Self-help by Polish-Jewish refugees in Vilnius

Photo collection by the Jewish Joint Distribution Committee

Refugees who escaped to Lithuania with their luggage, 1940 ©Jewish Joint Distribution Committee Archives, NY_06674_da1, ID 17590

Signs on a door in Vilnius inform refugees about offers of the Refugee Relief Committee and requests of other refugees, 1940 © Jewish Joint Distribution Committee Archives_NY_00231_da1

Refugee reading a newspaper in the reading room of the TOZ, 1940 © Jewish Joint Distribution Committee Archives, NY_00313_da1

Refugee Polish journalists have dinner in their dormitory, 1940 © Jewish Joint Distribution Committee Archives, NY_00310_da1

Refugee Polish journalists have dinner in their dormitory, 1940 © Jewish Joint Distribution Committee Archives, NY_00310_da1

The German-Soviet Nonaggression Pact from August 23, 1939 led to Soviet dominance over the Baltic region. Lithuania was one of the countries that accepted Jewish refugees from Poland and other countries after the beginning of the Second World War. Especially Vilnius became a city of refuge in which a network of self-help quickly developed. The Jewish Joint Distribution Committee supported refugees with the help of local organizations. The photos kept in the Joint Archive account to how diverse this support network was: While people pinned requests and offers for plumbing services and food stamps on a door converted to a bulletin board, refugees could use the community rooms of the TOZ and Refugee Relief Committee to read and for social gatherings.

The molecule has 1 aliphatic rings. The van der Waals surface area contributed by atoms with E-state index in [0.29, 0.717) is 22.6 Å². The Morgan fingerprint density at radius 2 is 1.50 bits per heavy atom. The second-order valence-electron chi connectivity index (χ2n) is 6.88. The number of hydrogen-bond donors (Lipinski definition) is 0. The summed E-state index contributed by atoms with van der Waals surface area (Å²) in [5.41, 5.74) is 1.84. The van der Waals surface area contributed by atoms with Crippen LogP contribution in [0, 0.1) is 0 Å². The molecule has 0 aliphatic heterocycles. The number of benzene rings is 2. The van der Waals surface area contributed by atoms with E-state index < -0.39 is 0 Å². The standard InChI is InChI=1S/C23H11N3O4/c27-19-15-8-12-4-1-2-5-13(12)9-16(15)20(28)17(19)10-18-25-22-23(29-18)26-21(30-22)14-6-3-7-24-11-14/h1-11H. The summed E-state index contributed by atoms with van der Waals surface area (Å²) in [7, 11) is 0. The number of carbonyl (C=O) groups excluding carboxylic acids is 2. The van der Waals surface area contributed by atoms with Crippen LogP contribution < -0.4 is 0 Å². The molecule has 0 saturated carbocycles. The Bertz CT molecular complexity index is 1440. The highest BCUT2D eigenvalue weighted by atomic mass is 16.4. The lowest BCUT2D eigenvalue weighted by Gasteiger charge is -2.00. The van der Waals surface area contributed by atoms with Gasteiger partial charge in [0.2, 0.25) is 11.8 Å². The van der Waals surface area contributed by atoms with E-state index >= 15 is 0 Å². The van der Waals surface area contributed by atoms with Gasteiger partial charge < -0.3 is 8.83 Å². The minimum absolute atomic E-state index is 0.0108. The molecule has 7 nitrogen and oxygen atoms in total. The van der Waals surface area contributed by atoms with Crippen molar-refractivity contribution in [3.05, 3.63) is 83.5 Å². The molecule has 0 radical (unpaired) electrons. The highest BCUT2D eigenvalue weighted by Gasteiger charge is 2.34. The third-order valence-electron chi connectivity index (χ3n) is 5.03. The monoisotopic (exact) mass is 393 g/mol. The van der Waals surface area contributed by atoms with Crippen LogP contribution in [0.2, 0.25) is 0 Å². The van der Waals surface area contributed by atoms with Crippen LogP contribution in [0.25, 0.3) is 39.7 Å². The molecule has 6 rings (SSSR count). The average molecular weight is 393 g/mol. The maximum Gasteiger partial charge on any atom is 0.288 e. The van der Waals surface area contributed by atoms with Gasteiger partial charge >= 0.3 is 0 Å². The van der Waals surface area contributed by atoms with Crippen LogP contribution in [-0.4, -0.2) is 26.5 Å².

Jewish Joint Distribution Committee Archives

Photo 1, Luggage: NY_06674_da1, ID 17590

Photo 2, Bulletin board: NY_00231_da1

Photo 3, Newspaper: NY_00313_da1

Photo 4, Community room: NY_00303_da1, ID 11339

Photo 5, Club room: NY_00310_da1

Search